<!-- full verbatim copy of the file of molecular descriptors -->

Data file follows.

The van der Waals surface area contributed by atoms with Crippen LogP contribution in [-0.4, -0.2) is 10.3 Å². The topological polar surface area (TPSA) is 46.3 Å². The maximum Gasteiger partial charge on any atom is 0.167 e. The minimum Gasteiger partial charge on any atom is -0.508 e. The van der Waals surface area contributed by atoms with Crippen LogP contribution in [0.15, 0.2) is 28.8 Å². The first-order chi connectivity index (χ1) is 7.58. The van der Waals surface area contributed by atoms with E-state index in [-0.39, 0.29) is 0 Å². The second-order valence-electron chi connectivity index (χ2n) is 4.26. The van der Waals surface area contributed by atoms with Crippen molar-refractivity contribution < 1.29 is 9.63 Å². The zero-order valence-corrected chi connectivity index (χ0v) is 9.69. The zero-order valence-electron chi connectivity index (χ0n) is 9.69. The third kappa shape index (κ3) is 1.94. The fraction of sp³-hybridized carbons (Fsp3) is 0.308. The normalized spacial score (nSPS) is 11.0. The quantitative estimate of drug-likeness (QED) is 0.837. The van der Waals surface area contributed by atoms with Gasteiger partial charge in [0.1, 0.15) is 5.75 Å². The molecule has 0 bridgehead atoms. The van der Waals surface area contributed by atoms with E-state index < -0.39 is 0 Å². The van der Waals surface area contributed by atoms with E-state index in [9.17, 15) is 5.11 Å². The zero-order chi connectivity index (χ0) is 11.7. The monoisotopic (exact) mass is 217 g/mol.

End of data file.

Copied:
The van der Waals surface area contributed by atoms with Crippen LogP contribution in [-0.4, -0.2) is 10.3 Å². The topological polar surface area (TPSA) is 46.3 Å². The maximum Gasteiger partial charge on any atom is 0.167 e. The minimum Gasteiger partial charge on any atom is -0.508 e. The van der Waals surface area contributed by atoms with Crippen LogP contribution in [0.15, 0.2) is 28.8 Å². The first-order chi connectivity index (χ1) is 7.58. The van der Waals surface area contributed by atoms with E-state index in [-0.39, 0.29) is 0 Å². The second-order valence-electron chi connectivity index (χ2n) is 4.26. The van der Waals surface area contributed by atoms with Crippen molar-refractivity contribution < 1.29 is 9.63 Å². The zero-order valence-corrected chi connectivity index (χ0v) is 9.69. The zero-order valence-electron chi connectivity index (χ0n) is 9.69. The third kappa shape index (κ3) is 1.94. The fraction of sp³-hybridized carbons (Fsp3) is 0.308. The normalized spacial score (nSPS) is 11.0. The quantitative estimate of drug-likeness (QED) is 0.837. The van der Waals surface area contributed by atoms with Gasteiger partial charge in [0.1, 0.15) is 5.75 Å². The molecule has 0 bridgehead atoms. The van der Waals surface area contributed by atoms with E-state index < -0.39 is 0 Å². The van der Waals surface area contributed by atoms with E-state index in [9.17, 15) is 5.11 Å². The zero-order chi connectivity index (χ0) is 11.7. The monoisotopic (exact) mass is 217 g/mol.